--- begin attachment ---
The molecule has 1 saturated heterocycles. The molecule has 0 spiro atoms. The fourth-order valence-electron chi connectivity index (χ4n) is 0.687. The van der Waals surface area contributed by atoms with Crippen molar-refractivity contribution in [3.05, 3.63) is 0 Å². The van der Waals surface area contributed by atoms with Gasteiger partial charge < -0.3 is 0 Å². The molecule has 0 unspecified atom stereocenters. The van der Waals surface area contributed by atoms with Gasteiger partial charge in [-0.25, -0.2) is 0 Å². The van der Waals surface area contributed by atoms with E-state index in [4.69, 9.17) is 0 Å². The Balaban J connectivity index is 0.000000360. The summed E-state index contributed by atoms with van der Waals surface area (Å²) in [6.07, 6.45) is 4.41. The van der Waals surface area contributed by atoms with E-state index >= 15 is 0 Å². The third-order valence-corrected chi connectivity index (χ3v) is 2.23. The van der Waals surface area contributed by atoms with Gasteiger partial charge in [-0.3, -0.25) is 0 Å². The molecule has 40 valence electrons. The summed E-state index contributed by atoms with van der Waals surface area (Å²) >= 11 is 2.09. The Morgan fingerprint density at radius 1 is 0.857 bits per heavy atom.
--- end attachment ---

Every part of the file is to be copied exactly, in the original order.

The molecule has 1 saturated heterocycles. The molecule has 0 spiro atoms. The fourth-order valence-electron chi connectivity index (χ4n) is 0.687. The van der Waals surface area contributed by atoms with Crippen molar-refractivity contribution in [3.05, 3.63) is 0 Å². The van der Waals surface area contributed by atoms with Gasteiger partial charge < -0.3 is 0 Å². The molecule has 0 unspecified atom stereocenters. The van der Waals surface area contributed by atoms with Gasteiger partial charge in [-0.25, -0.2) is 0 Å². The van der Waals surface area contributed by atoms with E-state index in [4.69, 9.17) is 0 Å². The Balaban J connectivity index is 0.000000360. The summed E-state index contributed by atoms with van der Waals surface area (Å²) in [6.07, 6.45) is 4.41. The van der Waals surface area contributed by atoms with E-state index >= 15 is 0 Å². The third-order valence-corrected chi connectivity index (χ3v) is 2.23. The van der Waals surface area contributed by atoms with Gasteiger partial charge in [-0.3, -0.25) is 0 Å². The molecule has 40 valence electrons. The summed E-state index contributed by atoms with van der Waals surface area (Å²) >= 11 is 2.09. The Morgan fingerprint density at radius 1 is 0.857 bits per heavy atom.